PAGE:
MELISSA BLOCK, HOST:
Now to science education for kids. Children growing up in big cities can go to zoos or museums for hands-on ways to learn about science. But in less populated areas, those opportunities can be few and far between. Here in California, public school science programs have faced deep budget cuts.
From member station KQED in San Francisco, Amy Standen has the story of one man who's trying to ensure that kids in smaller or poorer areas don't lose out.
AMY STANDEN, BYLINE: Dan Sudran grew up a good, studious kid in Kansas City, Missouri. He followed the rules, went to college, law school. But he says there was always a sinking feeling that he wasn't really cut out for the world he'd been born into.
DAN SUDRAN: I couldn't really figure out what I was or what I was supposed to be. I didn't go to college 'cause I wanted to, it's 'cause that's what you were supposed to do.
STANDEN: In fact, it wasn't till his late 30s that Sudran finally had his revelation. It happened in a garage. He started taking apart electronics, collecting bones from the beach. In school, science had held no interest for him at all. But out in the real world, it turned out to be the thing he'd been missing all along.
SUDRAN: My life is immeasurably better since I got into science.
STANDEN: And this gave Sudran an idea. What if he could give kids the same experience that he had waited 30 years to discover? So, he got a local college to donate some space and equipment. Pretty soon, a small nonprofit called the Community Science Workshop was born.
(SOUNDBITE OF WORKSHOP ACTIVITY)
STANDEN: Today there are six workshops, almost all of them in low-income neighborhoods around the state. The idea is to be almost nothing like a big science museum.
SUDRAN: It's your own dream garage, in the sense that it's just a bunch of stuff that you can play around with, without being nervous that the curator is going to have a nervous breakdown. There are no curators.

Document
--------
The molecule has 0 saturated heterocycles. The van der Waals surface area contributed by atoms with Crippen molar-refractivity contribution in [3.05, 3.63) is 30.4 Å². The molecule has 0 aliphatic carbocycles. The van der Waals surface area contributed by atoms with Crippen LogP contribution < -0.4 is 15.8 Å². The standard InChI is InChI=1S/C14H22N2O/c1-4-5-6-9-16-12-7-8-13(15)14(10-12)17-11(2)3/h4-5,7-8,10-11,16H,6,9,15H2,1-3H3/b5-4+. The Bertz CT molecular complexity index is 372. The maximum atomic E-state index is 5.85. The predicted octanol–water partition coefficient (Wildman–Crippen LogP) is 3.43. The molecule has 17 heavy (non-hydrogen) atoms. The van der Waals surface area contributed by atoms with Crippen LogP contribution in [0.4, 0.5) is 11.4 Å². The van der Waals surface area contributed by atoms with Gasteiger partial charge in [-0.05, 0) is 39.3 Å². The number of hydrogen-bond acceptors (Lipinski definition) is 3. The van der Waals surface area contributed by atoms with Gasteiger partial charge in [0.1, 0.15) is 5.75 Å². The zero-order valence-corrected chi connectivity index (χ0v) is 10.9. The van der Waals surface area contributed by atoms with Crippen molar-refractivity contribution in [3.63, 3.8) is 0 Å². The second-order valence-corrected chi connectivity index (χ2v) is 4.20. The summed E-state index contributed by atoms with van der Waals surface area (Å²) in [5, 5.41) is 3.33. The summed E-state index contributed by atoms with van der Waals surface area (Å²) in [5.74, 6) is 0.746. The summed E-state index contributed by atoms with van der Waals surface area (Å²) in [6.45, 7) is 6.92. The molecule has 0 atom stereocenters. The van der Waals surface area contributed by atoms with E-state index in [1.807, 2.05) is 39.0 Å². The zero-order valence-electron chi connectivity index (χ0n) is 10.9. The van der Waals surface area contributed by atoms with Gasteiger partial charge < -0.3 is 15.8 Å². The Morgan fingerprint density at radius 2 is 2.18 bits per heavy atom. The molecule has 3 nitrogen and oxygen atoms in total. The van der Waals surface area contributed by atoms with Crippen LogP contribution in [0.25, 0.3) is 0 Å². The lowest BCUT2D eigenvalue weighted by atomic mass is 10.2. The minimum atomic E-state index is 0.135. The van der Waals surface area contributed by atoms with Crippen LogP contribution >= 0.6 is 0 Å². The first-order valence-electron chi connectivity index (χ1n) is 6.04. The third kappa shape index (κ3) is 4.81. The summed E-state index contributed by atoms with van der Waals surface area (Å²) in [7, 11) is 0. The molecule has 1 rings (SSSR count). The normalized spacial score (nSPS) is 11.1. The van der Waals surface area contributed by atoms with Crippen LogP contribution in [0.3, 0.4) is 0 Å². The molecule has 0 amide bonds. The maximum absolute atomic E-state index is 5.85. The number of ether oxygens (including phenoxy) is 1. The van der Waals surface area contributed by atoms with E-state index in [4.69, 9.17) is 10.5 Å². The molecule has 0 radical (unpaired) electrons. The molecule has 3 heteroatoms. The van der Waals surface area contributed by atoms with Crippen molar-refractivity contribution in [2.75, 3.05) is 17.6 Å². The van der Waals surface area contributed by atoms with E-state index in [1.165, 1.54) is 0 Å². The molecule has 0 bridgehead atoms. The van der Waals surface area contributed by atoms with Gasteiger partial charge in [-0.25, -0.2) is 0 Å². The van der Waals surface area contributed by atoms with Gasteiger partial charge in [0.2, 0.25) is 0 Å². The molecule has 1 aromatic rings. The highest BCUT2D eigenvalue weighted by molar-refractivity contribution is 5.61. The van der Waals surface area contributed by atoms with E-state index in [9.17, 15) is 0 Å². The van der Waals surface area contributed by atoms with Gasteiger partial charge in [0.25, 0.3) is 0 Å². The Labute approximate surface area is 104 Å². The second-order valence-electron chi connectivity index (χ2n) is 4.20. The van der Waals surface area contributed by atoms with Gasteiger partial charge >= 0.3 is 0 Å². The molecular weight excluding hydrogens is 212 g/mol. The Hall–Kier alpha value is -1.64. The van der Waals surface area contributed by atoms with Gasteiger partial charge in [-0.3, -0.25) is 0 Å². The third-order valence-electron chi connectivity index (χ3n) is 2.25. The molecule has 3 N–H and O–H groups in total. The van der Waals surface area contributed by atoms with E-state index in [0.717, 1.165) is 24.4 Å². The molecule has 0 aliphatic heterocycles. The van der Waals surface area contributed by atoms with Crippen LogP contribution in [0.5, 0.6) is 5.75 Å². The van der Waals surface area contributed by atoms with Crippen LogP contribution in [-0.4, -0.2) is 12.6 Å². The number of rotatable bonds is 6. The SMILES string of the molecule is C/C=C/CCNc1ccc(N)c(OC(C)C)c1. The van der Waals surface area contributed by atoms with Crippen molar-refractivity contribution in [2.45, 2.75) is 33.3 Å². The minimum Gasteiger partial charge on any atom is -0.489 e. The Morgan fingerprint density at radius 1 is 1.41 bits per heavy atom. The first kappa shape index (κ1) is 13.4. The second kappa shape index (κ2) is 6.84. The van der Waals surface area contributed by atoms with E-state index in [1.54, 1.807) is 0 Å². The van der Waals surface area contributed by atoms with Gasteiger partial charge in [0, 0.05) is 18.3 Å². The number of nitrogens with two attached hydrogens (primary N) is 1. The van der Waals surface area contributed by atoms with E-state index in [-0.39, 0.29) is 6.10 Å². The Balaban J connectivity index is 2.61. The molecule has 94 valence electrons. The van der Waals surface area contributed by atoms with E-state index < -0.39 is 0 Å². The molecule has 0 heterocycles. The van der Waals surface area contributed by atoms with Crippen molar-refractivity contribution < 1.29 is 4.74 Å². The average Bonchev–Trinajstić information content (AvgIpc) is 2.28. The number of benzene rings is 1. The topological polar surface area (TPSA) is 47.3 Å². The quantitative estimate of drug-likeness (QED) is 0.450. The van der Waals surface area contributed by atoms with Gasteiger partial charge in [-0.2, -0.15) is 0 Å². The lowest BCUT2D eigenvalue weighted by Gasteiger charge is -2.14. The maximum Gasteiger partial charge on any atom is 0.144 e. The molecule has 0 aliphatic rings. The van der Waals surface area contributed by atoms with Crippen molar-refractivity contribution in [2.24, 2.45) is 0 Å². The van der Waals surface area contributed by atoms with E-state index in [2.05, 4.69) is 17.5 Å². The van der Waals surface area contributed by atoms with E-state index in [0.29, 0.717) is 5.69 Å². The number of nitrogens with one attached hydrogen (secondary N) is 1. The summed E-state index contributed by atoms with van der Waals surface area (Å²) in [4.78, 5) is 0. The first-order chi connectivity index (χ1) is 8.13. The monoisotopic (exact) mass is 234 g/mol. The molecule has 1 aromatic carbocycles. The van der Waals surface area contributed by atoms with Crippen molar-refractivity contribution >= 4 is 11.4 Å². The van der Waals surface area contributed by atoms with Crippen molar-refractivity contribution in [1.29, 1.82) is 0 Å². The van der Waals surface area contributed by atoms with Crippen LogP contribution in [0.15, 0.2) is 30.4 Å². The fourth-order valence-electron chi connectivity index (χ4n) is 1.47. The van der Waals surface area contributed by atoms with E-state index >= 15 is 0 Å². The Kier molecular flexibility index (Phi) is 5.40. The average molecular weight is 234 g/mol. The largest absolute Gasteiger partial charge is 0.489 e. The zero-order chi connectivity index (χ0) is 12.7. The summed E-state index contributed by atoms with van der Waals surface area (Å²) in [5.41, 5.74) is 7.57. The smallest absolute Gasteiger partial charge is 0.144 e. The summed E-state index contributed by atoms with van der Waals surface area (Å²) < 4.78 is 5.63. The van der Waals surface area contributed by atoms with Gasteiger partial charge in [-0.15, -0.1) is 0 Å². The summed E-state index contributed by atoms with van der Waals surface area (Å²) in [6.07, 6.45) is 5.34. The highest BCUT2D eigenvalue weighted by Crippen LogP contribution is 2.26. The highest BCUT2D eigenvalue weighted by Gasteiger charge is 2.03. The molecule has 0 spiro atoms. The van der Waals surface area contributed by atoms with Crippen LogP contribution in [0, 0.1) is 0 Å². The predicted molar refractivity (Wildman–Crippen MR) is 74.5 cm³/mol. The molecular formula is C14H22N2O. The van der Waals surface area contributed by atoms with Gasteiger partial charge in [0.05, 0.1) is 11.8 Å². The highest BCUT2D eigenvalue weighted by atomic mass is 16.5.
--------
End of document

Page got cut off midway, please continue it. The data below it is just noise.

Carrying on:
STANDEN: One of the workshops is in Greenfield, about 140 miles southeast of San Francisco. It's a flat, dusty farm town - lettuce, broccoli, apricots - and mostly Spanish speaking.
STANDEN: The workshop occupies exactly one room in the back of the former Greenfield City Hall. Every inch is crammed with stuff: bones, microscopes, power tools, a turtle.
Fifth -grader Eduardo Gomez gives the tour.
EDUARDO GOMEZ: And right here, we've got one snake.
STANDEN: There's no curriculum, nothing to memorize, just tools to play and experiment with, and noise - lots of noise. Jose Vega, an eighth-grader is building a submersible robot.
JOSE VEGA: It like runs on like little engines things that would spin.
STANDEN: And six-year-old Esteban Espinoza is scooping tadpoles out of a tank of pond water...
ESTEBAN ESPINOZA: (unintelligible)
STANDEN: ...so he and his friends can look at them under a microscope.
ESPINOZA: You have to take it out of the water.
STANDEN: And then there's the ever-appealing - though not terribly scientific - Casio keyboard.
(SOUNDBITE OF MUSIC)
STANDEN: Running this workshop costs about $50,000 a year, paid for by foundation grants. But Sudran says grants can sort of a mixed blessing. For instance, not long ago, he came across a decaying gray whale carcass on a beach near his house.
SUDRAN: It was lifted up by the tide high on the beach. And it was completely recoverable. I mean, there was no loss.
STANDEN: Sudran has a permit to collect specimens, and he thought the whale bones would make a good teaching tool. It would have been nice to get some funding for something like that, but there was no time.
SUDRAN: I'm not going to waste time writing a grant. You know what I mean? 'Cause that takes weeks and months. You have to do it.
STANDEN: So he rallied some volunteers to collect the bones, then spent several stinky months cleaning them off. Now he brings the entire the skeleton to schools. The dream, he says, is to take this model of quick-and-dirty hands-on science all over the state.
SUDRAN: So many places, I could just reel them off: Oxnard, Bakersfield, El Centro.
STANDEN: All places where public school science has taken a hit and could use, Sudran says, a little bit of fun.
SUDRAN: We don't want to make our place any bigger. We want more of them.
STANDEN: Next up, he hopes, the small Southern California desert town of Coachella.
For NPR News, I'm Amy Standen.
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